No. 8 Boston College (4-2) at No. 17 UConn (5-0) – 6 p.m. Saturday
The PCLL heats up with this New England gem, although neither of these teams are in midseason form. Both picked up quality wins at the beginning of March – Boston College beat Arizona State and UConn tripped up Virginia Tech – but have only played one game since, and to a relatively weak opponent. This will be a big step up for both of them. How the Eagles offense can hold up against the Huskies brutally efficient defense will determine how this plays out. BC faceoff man Griffin Carney (83.1 FO%) could play a huge role.
No. 23 Boise State (5-5) at No. 15 Oregon State (6-3) – 1 p.m., Sunday
Depending on the outcome of Friday night’s contest between Boise State Oregon, this could either be a chance for the Broncos to take control of the PNCLL or for the Beavers to keep pace with the Ducks. The story line of this one should be the Boise attack, led by Adam Smith (28g, 15a) and Liam Finn (17g, 21a) up against the Oregon State backline backboned by goalie Nick Widmer (58.4 sv%). Another subplot is one of these teams will be knocked out of the at-large hunt with a loss, so this should be a pedal to the metal game for both.
No. 7 Grove City (6-1) vs. No. 3 St. Thomas (3-0) – 4:30 p.m., Friday
Grove City announced that they will be joining the NCAA varsity ranks in 2018 and the Wolverines’ first game as an MCLA lame duck will be a tester. Not that GCC is any slouch, especially with Player of the Year candidate Daniel Casselli (26g, 25a) leading the offense, but St. Thomas looks as strong, as usual. Granted, all we really have to go on is the 14-7 whitewash of NDSU. Still, that’s an impressive result. Depending on how things shake out this weekend in South Barrington, Ill., this could be a tournament quarterfinal preview.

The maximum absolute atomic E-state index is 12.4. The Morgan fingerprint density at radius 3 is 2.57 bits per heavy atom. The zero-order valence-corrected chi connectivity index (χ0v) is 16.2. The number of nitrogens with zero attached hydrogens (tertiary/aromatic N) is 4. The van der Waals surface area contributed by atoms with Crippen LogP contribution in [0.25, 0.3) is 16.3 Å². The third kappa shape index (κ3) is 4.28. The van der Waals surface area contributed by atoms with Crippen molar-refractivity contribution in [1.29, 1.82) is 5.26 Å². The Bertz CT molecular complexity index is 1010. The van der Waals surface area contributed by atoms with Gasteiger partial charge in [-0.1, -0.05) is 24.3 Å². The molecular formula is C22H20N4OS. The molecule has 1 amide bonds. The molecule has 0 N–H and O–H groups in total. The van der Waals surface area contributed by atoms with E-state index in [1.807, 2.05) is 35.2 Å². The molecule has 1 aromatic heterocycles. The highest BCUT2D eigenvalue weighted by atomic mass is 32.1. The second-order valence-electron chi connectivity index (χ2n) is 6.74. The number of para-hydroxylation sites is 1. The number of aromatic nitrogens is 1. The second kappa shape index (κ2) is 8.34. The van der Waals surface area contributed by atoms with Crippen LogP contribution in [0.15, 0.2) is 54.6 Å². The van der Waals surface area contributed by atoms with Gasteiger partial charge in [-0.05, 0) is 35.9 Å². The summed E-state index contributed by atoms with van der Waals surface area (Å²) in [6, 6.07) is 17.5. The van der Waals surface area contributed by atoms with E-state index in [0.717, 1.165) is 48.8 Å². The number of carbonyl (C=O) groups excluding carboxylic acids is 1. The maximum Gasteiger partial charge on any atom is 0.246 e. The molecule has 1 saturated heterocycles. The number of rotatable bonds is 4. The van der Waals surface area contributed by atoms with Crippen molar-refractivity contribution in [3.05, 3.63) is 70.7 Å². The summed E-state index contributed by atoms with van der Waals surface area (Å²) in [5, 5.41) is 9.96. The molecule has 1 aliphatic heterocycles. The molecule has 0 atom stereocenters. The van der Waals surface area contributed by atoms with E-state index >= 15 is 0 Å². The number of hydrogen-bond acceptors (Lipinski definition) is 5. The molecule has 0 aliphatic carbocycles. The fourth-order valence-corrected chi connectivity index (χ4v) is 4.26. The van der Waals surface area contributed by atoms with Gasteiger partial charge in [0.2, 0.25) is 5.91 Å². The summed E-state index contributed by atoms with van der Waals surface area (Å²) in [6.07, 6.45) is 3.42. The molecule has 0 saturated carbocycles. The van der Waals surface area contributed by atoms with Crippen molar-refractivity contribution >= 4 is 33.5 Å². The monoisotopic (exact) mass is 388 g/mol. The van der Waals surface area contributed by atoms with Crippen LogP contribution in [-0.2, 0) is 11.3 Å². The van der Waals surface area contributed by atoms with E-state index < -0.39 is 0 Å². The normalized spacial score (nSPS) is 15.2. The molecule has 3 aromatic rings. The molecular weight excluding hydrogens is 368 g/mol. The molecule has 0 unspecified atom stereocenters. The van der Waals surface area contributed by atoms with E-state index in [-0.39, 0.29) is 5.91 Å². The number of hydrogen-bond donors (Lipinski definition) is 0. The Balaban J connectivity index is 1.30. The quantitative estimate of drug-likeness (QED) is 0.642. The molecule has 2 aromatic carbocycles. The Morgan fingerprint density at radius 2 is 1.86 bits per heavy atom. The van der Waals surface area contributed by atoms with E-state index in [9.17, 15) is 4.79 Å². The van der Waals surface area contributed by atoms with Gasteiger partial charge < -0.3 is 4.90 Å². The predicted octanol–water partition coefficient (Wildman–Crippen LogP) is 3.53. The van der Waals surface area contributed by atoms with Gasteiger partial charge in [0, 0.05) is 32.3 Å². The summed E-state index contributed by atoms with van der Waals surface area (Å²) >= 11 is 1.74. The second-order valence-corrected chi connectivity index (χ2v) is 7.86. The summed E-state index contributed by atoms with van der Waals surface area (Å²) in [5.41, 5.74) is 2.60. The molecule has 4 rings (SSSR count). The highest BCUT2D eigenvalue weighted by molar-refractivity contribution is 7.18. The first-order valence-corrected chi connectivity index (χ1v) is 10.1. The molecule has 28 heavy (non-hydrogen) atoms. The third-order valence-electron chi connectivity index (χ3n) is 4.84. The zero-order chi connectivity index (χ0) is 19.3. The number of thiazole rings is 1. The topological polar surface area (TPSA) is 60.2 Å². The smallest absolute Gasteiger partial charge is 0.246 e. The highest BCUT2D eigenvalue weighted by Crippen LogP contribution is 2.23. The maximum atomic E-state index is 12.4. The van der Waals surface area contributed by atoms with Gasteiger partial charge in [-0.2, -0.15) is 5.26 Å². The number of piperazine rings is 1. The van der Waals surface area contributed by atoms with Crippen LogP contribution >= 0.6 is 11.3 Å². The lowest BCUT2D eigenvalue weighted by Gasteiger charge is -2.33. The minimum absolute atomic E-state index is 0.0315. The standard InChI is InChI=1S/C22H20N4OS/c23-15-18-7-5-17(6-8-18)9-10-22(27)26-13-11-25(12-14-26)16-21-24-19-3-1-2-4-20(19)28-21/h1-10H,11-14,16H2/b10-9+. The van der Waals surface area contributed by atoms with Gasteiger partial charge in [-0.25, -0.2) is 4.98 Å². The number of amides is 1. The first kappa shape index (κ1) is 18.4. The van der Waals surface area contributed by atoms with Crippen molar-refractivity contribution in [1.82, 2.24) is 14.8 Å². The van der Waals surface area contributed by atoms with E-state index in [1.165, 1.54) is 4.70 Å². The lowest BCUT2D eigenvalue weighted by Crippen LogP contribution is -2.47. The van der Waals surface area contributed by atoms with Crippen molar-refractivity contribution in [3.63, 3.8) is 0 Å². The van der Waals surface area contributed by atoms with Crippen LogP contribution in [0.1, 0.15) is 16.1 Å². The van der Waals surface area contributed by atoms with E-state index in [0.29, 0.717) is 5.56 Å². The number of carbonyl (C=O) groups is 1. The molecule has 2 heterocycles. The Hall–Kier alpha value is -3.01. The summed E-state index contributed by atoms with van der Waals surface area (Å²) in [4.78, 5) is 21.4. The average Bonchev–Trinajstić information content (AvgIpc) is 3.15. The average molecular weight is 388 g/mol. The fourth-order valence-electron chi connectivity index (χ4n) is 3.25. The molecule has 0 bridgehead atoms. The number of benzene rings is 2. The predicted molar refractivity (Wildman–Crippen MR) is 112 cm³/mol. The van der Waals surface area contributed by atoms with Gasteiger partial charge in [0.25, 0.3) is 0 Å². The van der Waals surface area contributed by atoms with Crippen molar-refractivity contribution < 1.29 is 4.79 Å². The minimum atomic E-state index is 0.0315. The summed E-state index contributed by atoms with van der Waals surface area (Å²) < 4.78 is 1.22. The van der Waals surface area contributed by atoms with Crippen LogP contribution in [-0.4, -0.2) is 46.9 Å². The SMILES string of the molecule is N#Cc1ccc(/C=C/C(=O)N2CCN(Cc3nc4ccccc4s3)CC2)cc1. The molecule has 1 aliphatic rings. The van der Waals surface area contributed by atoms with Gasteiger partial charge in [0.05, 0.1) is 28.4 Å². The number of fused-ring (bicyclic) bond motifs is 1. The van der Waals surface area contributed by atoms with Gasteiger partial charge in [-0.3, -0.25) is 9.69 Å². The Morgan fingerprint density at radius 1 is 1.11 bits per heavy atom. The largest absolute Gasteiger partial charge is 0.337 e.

No. 1 Dayton (5-0) vs. No. 6 Minn.-Duluth (4-2) – 2 p.m., Saturday
Duluth’s move to Division II started out pleasant enough, rolling to three wins to open the ’16 campaign, including a comfortable win over St. John’s. Since then, the Bulldogs have hit some turbulence. North Dakota State downed UMD, 12-9, and last week Minnesota – a team Duluth beat in last year’s season Division I finale, 11-8 – throttled the Bulldogs, 14-5. Now they get the champs. Dayton has been grinding so far this year, but have shown an amazing resiliency. This contest won’t reach 20 combined goals.
No. 9 Grand Valley State (3-2) vs. No. 4 North Dakota State (5-1) –11 a.m., Sunday
The Lakers have been this route before, playing three games in three days, and the first time didn’t go so well. This will be different, however. Instead of going up against a relatively fresh Kennesaw team that resulted in a 17-9 wipeout, both of these teams will be on a level competitive playing field. It’s a relatively small sample size, but if the Lakers crack double digits, they win. If not, they don’t. Goals are never easy to come by against the Bison, but you assume Tim Murray will have NDSU’s potent 10-man ride sized up in advance. This one may come down to conditioning and the deeper bench.